While Grand Salto Theatre’s Szeretlek: A Hungarian Love Story might have the most difficult title to pronounce (spoiler alert: they teach you the proper pronunciation in the show and it’s actually not that hard), it’s also one of the most endearing stories. Inspired by the true events that led creator-performer Zita Nyarady’s grandparents to fall in love, this show is a physical storytelling piece that incorporates the use of mask and dance with varying degrees of success.

szeretlek_1_photo_cred_eva_szabo
Pictured: Myque Franz and Zita Nyarady; Photography by Eva Szabo

Szeretlek, performed by Nyarady and her husband Myque Franz, is a creative dramatization of a quintessential love story drawn from the interviews Nyarady (and her mother) held with her grandmother, Katalin. Taking place in the small Hungarian village of Kerekegyháza just following World War II, we watch as Nyarady and Franz reenact the almost fairy-tale courtship between Katalin and grandfather Laszlo. A variety of masks and props are used to differentiate between the many characters like Laszlo’s rather overbearing mother and the dashing young Doctor; and moments of dance and acrobatics are incorporated to illustrate the more romantic moments on stage like the September Ball and Katalin’s fever dreams.

The two performers have a lovely chemistry on stage (which makes sense given their marriage irl), which certainly adds an extra layer of charm to the story they are portraying. It almost makes you wonder how Nyarady and Franz made their own love connection (‘A Hungarian Love Story: The Sequel’ #SzeretlekBoogaloo maybe?). Blending elements of mask and dance to reinvent this classic boy-meets-girl tale, this company does a really admirable job at trying to create something that is both emotionally and aesthetically engaging.

Despite the delightful story, there are some odd moments that happen throughout the show. For one, Laszlo’s mother bursts into musical-style song on two occasions, which feels contrived against the rather pastoral tone of the piece. On another occasion, we watch Franz give a brief history presentation on Hungary’s unfortunate position during WWII while using a number of fake noses placed on different parts of his body (the nose on his knee is Germany – get it?) and it feels very hastily thrown together (and that’s not because it’s meant to be delivered by a young student). Finally, some of the more “athletic” choreography feels a little wobbly, particularly the bits where Franz performs the ‘airplane’ lifts, where visibly shaking performers leave me nervous in my seat.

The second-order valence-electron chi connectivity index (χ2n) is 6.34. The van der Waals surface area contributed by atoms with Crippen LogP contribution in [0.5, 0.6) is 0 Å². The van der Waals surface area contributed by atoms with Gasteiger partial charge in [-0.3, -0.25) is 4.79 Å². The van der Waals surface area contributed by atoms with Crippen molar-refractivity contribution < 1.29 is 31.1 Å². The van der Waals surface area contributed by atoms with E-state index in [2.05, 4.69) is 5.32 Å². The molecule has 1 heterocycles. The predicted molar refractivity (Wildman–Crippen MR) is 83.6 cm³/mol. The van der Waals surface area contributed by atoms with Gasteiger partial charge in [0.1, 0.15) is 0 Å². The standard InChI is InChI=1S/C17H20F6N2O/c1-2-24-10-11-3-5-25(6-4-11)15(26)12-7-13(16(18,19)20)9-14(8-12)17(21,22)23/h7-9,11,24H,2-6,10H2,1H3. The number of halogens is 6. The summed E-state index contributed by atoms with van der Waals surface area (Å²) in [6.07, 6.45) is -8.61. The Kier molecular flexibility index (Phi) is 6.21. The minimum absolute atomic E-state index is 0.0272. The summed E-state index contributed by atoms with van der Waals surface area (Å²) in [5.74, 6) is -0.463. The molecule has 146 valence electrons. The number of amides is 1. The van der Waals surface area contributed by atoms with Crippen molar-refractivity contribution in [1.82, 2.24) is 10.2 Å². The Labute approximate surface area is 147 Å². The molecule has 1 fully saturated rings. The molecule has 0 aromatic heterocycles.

In any case, this would be a great show to bring your kids to given its low stakes, playful nature, and adherence to a happy ending. The Grand Salto Theatre is one of this year’s CAFF winners, which means that Nyarady and Franz have the great opportunity to keep fine-tuning the piece in front of numerous audiences across different cities and provinces over the next few months. Definitely in the running for “Most Adorable Show” at the 2017 Ottawa Fringe Festival, Szeretlek: A Hungarian Love Story will satisfy your sweet tooth.

Szeretlek: A Hungarian Love Story
Presented by The Grand Salto Theatre
Created and Performed by Myque Franz and Zita Nyarady

Venue 4: Odd Box
Friday June 16 @ 8pm
Sunday June 18 @ 6:30pm

3 thoughts on ““Szeretlek” is Sweet Like Candy

Leave a Reply

Fill in your details below or click an icon to log in:

WordPress.com Logo

You are commenting using your WordPress.com account. Log Out / Change )

Twitter picture

You are commenting using your Twitter account. Log Out / Change )

Facebook photo

You are commenting using your Facebook account. Log Out / Change )

Google+ photo

You are commenting using your Google+ account. Log Out / Change )

Connecting to %s